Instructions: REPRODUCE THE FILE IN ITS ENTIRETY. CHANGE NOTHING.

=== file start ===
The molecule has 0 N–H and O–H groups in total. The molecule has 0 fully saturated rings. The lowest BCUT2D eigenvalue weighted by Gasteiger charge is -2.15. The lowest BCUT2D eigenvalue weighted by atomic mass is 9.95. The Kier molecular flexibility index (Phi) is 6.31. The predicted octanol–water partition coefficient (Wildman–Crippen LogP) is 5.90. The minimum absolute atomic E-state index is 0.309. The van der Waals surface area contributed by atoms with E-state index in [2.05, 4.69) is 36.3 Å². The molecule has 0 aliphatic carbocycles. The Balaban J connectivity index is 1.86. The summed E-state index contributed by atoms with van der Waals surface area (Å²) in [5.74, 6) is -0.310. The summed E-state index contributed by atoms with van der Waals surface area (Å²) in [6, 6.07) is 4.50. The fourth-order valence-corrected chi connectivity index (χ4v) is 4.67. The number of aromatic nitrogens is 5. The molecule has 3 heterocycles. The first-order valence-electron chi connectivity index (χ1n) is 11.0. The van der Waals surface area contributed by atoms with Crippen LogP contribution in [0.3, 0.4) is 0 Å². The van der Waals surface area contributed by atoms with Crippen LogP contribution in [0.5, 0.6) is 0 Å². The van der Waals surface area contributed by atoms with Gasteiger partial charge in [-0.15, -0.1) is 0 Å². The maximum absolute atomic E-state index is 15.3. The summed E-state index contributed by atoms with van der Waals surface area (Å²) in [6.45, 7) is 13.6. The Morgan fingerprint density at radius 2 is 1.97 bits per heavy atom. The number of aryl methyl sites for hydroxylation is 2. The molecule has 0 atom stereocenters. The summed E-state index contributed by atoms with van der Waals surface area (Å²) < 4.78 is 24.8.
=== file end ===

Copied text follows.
The molecule has 0 N–H and O–H groups in total. The molecule has 0 fully saturated rings. The lowest BCUT2D eigenvalue weighted by Gasteiger charge is -2.15. The lowest BCUT2D eigenvalue weighted by atomic mass is 9.95. The Kier molecular flexibility index (Phi) is 6.31. The predicted octanol–water partition coefficient (Wildman–Crippen LogP) is 5.90. The minimum absolute atomic E-state index is 0.309. The van der Waals surface area contributed by atoms with E-state index in [2.05, 4.69) is 36.3 Å². The molecule has 0 aliphatic carbocycles. The Balaban J connectivity index is 1.86. The summed E-state index contributed by atoms with van der Waals surface area (Å²) in [5.74, 6) is -0.310. The summed E-state index contributed by atoms with van der Waals surface area (Å²) in [6, 6.07) is 4.50. The fourth-order valence-corrected chi connectivity index (χ4v) is 4.67. The number of aromatic nitrogens is 5. The molecule has 3 heterocycles. The first-order valence-electron chi connectivity index (χ1n) is 11.0. The van der Waals surface area contributed by atoms with Crippen LogP contribution in [0.3, 0.4) is 0 Å². The van der Waals surface area contributed by atoms with Crippen LogP contribution in [0.5, 0.6) is 0 Å². The van der Waals surface area contributed by atoms with Gasteiger partial charge in [-0.15, -0.1) is 0 Å². The maximum absolute atomic E-state index is 15.3. The summed E-state index contributed by atoms with van der Waals surface area (Å²) in [6.45, 7) is 13.6. The Morgan fingerprint density at radius 2 is 1.97 bits per heavy atom. The number of aryl methyl sites for hydroxylation is 2. The molecule has 0 atom stereocenters. The summed E-state index contributed by atoms with van der Waals surface area (Å²) < 4.78 is 24.8.